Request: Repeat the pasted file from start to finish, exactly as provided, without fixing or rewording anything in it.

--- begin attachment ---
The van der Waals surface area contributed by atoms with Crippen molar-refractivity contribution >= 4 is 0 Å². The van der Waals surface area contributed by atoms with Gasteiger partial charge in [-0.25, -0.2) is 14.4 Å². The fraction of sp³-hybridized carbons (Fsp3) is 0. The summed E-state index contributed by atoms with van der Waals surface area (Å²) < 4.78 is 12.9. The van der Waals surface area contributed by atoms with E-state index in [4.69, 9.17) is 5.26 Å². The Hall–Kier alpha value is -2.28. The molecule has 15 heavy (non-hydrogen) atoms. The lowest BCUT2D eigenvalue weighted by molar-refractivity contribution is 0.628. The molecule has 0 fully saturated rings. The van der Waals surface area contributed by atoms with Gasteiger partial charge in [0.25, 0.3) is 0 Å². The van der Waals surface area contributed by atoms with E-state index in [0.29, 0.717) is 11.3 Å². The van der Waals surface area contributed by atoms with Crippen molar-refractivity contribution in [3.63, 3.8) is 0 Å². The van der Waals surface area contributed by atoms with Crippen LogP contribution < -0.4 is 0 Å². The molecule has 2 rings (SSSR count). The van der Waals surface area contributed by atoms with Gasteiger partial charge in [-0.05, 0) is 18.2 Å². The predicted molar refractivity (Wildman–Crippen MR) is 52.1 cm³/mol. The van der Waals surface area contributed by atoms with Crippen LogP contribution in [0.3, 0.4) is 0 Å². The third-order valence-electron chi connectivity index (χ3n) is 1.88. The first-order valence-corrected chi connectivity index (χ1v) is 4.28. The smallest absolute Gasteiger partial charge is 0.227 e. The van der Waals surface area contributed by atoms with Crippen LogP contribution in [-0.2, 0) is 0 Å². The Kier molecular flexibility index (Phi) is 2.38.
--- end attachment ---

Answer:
The van der Waals surface area contributed by atoms with Crippen molar-refractivity contribution >= 4 is 0 Å². The van der Waals surface area contributed by atoms with Gasteiger partial charge in [-0.25, -0.2) is 14.4 Å². The fraction of sp³-hybridized carbons (Fsp3) is 0. The summed E-state index contributed by atoms with van der Waals surface area (Å²) < 4.78 is 12.9. The van der Waals surface area contributed by atoms with E-state index in [4.69, 9.17) is 5.26 Å². The Hall–Kier alpha value is -2.28. The molecule has 15 heavy (non-hydrogen) atoms. The lowest BCUT2D eigenvalue weighted by molar-refractivity contribution is 0.628. The molecule has 0 fully saturated rings. The van der Waals surface area contributed by atoms with Gasteiger partial charge in [0.25, 0.3) is 0 Å². The van der Waals surface area contributed by atoms with E-state index in [0.29, 0.717) is 11.3 Å². The van der Waals surface area contributed by atoms with Crippen molar-refractivity contribution in [3.63, 3.8) is 0 Å². The van der Waals surface area contributed by atoms with Crippen LogP contribution < -0.4 is 0 Å². The molecule has 2 rings (SSSR count). The van der Waals surface area contributed by atoms with Gasteiger partial charge in [-0.05, 0) is 18.2 Å². The predicted molar refractivity (Wildman–Crippen MR) is 52.1 cm³/mol. The van der Waals surface area contributed by atoms with Crippen LogP contribution in [0.3, 0.4) is 0 Å². The third-order valence-electron chi connectivity index (χ3n) is 1.88. The first-order valence-corrected chi connectivity index (χ1v) is 4.28. The smallest absolute Gasteiger partial charge is 0.227 e. The van der Waals surface area contributed by atoms with Crippen LogP contribution in [-0.2, 0) is 0 Å². The Kier molecular flexibility index (Phi) is 2.38.